Just Call Me Martina – BBC 2


Word PressI will watch anything tennis-related, but this was particularly interesting – a documentary about the life of a woman who was not only the greatest female tennis player in the world whilst I was growing up, and indeed is one of the greatest of all time, but who also lived through the Prague Spring and its cruel end, saw Soviet tanks rolling through the streets of her homeland, defected to the West when she was only 18, knowing that she might never see her family and friends again, and had to deal with abuse from “fans” and discrimination from sponsors at a time when the battle for gay rights was a long way behind where it is now.

It was presented by Sue Barker, who was one of Martina Navratilova’s contemporaries on the tour and knows her well, and that was lovely because a lot of it came across as two friends chatting.  We heard about Martina’s childhood in Czechoslovakia in the difficult days of the 1950s and 1960s.  There were things they didn’t mention, notably her natural father committing suicide when she was a child, but you can understand why that would be too difficult for her to talk about.  She spoke movingly about the Dubcek reforms, and about how she and a friend were at a tennis tournament when the Soviet tanks moved in, and the friend’s dad rang to warn them both to stay indoors but they rushed outside to see what was happening.

A generation’s grown up since the end of Cold War – people born just after the Berlin Wall came down will be 26 now, which really makes me feel old! – but it’s still all so recent.  One thing that really struck me was when she said that, when she was first given a visa to go the United States to play in tournaments there, she put on 20lbs in a fortnight.  Even I’ve never managed that!  Junk food seemed to become a symbol of the East-West divide: it sounds ridiculous now, but it did.  I remember seeing pictures on the news on the day that McDonald’s opened their first branch in Russia, with an almost unbelievably long queue outside.  That was (thank you, Google!) in January 1990.  Young Martina, visiting the US from communist Czechoslovakia in the 1960s, was apparently so overwhelmed with there being so much food available, that she absolutely stuffed herself all the time she was there.  20lbs in a fortnight.  A little tale that tells an awful lot about the socio-economic and cultural divide of those times.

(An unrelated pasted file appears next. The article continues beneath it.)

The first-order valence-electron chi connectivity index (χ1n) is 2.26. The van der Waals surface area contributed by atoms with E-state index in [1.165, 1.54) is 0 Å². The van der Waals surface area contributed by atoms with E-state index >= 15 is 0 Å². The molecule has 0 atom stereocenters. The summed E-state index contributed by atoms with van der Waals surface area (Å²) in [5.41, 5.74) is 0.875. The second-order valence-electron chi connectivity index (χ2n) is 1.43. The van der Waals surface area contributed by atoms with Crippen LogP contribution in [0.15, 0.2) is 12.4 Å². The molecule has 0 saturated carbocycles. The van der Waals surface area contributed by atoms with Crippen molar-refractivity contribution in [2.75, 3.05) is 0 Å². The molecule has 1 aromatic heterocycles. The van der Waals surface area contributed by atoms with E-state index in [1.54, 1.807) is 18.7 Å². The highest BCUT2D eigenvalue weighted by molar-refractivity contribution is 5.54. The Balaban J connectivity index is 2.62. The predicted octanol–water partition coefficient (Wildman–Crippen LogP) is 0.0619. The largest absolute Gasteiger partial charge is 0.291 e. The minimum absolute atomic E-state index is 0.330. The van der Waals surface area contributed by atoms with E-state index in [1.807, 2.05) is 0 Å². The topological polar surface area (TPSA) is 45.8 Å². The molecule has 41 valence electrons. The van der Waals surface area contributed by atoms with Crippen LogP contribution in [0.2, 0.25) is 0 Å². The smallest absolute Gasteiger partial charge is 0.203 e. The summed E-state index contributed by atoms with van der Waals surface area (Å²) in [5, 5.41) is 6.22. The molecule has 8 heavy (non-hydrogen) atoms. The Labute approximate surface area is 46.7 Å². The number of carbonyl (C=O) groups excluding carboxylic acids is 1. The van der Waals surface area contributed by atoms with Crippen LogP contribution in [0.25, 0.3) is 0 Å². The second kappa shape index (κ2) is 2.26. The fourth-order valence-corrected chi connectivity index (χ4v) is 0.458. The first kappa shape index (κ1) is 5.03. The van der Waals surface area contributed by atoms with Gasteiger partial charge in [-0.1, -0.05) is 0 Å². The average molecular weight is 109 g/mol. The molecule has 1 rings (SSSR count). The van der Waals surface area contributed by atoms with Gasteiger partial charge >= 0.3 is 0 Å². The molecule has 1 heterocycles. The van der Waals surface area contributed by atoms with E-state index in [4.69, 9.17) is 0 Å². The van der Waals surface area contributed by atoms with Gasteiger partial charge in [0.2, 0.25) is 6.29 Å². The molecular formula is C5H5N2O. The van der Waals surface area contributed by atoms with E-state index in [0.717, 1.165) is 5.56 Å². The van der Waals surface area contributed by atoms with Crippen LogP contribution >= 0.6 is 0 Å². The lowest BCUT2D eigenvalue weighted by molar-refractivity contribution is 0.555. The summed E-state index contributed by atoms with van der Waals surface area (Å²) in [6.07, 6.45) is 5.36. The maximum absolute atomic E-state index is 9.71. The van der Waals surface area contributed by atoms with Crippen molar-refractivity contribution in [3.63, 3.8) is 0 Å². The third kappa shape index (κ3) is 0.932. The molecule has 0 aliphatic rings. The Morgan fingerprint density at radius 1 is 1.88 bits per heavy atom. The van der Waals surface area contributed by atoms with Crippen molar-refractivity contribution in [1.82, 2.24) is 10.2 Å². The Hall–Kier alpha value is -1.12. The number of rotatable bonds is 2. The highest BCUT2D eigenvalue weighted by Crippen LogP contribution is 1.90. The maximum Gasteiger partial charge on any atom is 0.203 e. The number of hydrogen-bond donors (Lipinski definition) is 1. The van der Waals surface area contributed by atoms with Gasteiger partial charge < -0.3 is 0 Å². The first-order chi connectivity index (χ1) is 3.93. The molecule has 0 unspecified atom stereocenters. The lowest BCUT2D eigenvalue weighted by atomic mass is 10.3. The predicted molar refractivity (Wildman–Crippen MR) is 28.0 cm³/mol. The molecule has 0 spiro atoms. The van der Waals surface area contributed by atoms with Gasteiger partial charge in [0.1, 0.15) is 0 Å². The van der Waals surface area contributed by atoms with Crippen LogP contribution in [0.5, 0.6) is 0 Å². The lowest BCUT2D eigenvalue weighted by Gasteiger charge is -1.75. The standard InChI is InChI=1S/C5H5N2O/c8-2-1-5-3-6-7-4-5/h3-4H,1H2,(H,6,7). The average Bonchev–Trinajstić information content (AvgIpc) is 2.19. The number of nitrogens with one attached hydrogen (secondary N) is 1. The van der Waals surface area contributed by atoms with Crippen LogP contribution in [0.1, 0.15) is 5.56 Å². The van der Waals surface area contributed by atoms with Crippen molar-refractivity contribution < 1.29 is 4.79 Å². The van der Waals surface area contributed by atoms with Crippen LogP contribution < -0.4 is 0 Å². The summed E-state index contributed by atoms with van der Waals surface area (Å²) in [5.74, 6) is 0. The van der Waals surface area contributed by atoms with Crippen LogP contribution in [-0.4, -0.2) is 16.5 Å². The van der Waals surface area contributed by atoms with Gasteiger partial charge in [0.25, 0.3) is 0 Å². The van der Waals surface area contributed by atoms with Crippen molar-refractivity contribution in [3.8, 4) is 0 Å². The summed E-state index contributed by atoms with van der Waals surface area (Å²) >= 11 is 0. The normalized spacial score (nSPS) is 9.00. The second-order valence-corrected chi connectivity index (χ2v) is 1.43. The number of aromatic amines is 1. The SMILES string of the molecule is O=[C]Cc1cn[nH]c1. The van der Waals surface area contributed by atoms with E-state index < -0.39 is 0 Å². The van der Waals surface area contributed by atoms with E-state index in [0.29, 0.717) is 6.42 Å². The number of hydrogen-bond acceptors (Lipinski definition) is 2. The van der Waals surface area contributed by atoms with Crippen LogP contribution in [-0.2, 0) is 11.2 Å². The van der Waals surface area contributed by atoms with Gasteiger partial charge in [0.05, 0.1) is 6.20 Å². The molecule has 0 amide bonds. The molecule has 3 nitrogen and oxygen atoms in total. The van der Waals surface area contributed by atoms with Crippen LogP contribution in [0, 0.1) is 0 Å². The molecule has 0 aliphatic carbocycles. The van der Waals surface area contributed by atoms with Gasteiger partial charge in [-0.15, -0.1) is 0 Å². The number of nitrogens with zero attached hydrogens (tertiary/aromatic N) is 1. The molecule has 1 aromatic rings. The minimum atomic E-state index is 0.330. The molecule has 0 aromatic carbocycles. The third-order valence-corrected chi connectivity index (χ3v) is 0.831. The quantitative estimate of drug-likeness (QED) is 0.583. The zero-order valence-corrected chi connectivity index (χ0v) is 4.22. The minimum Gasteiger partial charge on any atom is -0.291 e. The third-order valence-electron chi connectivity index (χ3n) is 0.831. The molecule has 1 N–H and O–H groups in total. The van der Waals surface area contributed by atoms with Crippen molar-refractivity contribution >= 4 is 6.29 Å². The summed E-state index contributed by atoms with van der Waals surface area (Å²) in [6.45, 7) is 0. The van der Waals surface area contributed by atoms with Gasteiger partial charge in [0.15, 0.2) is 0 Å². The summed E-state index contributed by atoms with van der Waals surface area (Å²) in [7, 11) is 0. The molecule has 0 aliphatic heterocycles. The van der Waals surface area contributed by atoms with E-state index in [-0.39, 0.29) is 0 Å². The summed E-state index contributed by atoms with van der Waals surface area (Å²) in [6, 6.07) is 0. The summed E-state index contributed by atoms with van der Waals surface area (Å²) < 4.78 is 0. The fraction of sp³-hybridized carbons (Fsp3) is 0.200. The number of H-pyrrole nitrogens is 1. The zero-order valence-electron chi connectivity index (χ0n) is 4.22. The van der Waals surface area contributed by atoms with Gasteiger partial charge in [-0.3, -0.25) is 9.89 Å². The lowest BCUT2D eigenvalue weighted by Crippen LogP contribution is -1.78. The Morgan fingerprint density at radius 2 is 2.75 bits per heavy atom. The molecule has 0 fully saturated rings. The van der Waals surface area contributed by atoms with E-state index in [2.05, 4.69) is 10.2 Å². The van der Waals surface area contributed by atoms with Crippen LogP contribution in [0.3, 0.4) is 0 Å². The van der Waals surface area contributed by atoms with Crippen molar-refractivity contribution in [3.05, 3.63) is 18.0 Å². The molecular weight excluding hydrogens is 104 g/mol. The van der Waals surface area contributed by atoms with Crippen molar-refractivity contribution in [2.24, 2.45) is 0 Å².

Then she defected, when she was 18.  “Defected” – now there’s a word that will always be associated with the Cold War.  I was only 10 when Gorbachev came to power and things started to change, but even after that we still heard about high-profile people defecting, and a lot of them were sportsmen and sportswomen.  Nadia Comaneci in 1989 is one that springs to mind.  Martina was only 18 when she defected.  She left behind her parents and her sister – who were given a hard time because of her defection – and all her other relatives and friends.  It’s so hard to imagine doing that, especially for someone so young.  The Czechoslovak media treated her as a non-person: her matches weren’t televised or even reported on.  Despite all that, when she returned to Czechoslovakia to play Federation Cup tennis for the US, she was welcomed as a heroine by the fans.

Happily, times have changed, she’s now a citizen of the Czech Republic as well as an American citizen, and she’s able to go back to Prague as often as she likes, but, back in 1975, no-one could have foreseen that happening.  Another thing that, thankfully, has changed a lot since then is attitudes towards gay people, and it was lovely to see film of Martina’s wedding to Julia Lemigova – with Chris Evert amongst the guests – although sad that they had to have the ceremony in New York as Florida, where they live, still doesn’t allow same sex marriage.  She talked about how she’d encountered some hostility from tennis-watchers because of her sexuality, and how she felt that she hadn’t got all the sponsorship deals she might have done because of it.  But other people – Elton John and Stephen Fry both featured a lot – spoke about how she’d been a wonderful role model for LGBT people.  It’s not necessarily part of the job of sports people to be spokespeople or role models for any particular section of the community, but many of them do fulfil that role and do it wonderfully well.  (Incidentally, the infamous Twitter conversation between Donald Trump and Serena Williams was a fake!)

Many other aspects of Martina’s life and career were also touched on.  Her amazing rivalry with Chris Evert – they met in 14 Grand Slam finals – , her brush with breast cancer, how she led the way in improving fitness levels within the sport, and that unpleasant court battle when she and Judy Nelson split up.  It was shown during Wimbledon, which was fitting, but it went way beyond tennis.  Well worth watching.


2 thoughts on “Just Call Me Martina – BBC 2

  1. mrsredboots

    They simply don’t make them like that any more. The wonderful personalities of the 70s and 80s are now subsumed into clones of each other, and tennis isn’t nearly as much fun to watch as it was then.


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